Caterina De Bacco (left), Eleanor Power (center), and Cristopher Moore (right) pose in front of a network that shows division by caste membership.

Sophisticated network analysis means finding relationships that often aren’t easy to see. A network may have many layers — corresponding to different types of relationships in a social network, for example — but traditional approaches to analysis are limited. They tend to flatten networks into single layers, or treat layers independently of the others. 

A new algorithm from an interdisciplinary team at SFI identifies relationships not only within individual layers, but also across multiple layers. It’s the product of a recent project involving an anthropologist, a mathematician, a physicist, and a computer scientist.

SFI Omidyar Fellow Eleanor Power, the anthropologist, says the model is broadly applicable to a variety of network types. “It can also predict missing information,” says SFI Postdoctoral Fellow Caterina De Bacco, the physicist of the group.

Power and De Bacco collaborated with SFI Omidyar Fellow Daniel B. Larremore, a mathematician, and SFI Professor Cristopher Moore, a computer scientist and polymath. The group published their work April 24 in the journal Physical Review E.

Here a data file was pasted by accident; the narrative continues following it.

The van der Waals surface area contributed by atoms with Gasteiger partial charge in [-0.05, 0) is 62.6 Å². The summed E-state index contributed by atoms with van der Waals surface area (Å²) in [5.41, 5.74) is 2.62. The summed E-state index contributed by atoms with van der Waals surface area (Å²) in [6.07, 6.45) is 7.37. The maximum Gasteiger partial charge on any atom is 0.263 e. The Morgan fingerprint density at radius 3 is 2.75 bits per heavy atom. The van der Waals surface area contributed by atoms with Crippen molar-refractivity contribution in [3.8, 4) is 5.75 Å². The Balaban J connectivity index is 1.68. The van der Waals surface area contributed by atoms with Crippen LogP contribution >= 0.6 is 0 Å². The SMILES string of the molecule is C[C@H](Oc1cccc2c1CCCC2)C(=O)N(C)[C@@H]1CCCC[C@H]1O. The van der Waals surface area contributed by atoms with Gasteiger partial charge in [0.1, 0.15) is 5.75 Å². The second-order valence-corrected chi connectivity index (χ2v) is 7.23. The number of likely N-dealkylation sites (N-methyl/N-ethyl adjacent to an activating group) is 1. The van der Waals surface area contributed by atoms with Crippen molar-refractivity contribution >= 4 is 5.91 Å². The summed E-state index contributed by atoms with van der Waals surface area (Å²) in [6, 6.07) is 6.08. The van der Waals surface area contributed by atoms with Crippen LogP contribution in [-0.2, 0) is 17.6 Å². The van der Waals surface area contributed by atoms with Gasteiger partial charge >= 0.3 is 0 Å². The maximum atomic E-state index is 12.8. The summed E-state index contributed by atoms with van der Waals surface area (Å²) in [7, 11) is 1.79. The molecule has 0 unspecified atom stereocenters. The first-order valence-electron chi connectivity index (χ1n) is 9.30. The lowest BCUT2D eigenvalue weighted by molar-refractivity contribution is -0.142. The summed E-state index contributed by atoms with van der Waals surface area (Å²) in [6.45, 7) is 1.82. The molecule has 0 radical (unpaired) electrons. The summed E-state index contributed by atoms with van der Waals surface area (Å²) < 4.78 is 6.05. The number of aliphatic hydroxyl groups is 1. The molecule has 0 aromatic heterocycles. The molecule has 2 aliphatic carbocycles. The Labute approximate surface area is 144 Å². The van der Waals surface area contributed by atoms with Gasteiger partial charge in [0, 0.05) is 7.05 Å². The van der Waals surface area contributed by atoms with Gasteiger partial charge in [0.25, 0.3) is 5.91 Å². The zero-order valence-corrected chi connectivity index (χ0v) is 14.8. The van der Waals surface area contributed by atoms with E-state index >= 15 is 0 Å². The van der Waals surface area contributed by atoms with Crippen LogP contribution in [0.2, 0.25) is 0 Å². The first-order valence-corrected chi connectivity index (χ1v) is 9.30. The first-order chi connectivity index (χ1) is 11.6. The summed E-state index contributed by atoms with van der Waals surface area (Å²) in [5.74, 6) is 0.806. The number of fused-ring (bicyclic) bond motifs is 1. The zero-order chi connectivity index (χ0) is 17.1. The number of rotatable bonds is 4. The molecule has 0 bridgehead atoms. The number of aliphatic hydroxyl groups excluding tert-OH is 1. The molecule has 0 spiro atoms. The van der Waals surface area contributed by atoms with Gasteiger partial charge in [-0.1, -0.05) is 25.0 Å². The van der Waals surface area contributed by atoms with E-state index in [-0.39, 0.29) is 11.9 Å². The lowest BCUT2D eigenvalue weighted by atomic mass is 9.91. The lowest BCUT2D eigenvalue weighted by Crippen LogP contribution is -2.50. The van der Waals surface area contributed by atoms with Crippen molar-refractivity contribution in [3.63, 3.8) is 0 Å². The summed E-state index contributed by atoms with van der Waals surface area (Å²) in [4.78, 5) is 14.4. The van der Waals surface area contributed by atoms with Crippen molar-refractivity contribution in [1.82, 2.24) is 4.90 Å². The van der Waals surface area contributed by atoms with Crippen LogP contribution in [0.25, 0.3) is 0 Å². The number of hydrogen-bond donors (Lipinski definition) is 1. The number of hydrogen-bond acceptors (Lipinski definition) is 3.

They tested the model on two datasets. The first came from Power, who spent two years collecting data on social networks in two villages in rural India. In her work, layers correspond to relationships like friends, babysitters, or people who would loan money to each other. The model successfully predicted missing connections in her data both within and between layers.

Networks of membership in four types of social communities for each node.

The researchers then analyzed Larremore’s genetic data on the malaria parasite, in which the links of the network correspond to shared genetic substrings and layers represent different locations within the parasite genome. In that case, the model’s predictive power worsened with more layers — likely because parasites with more genetic diversity can better evade a host’s immune system.

De Bacco says the collaborators built the model to be broadly applicable to researchers — in physics and other fields — and have released the code, in a user-friendly format, to anyone who wants it.

Read the paper in Physical Review E (April 24, 2017)

Image of networks displays membership in four types of social communities for each node.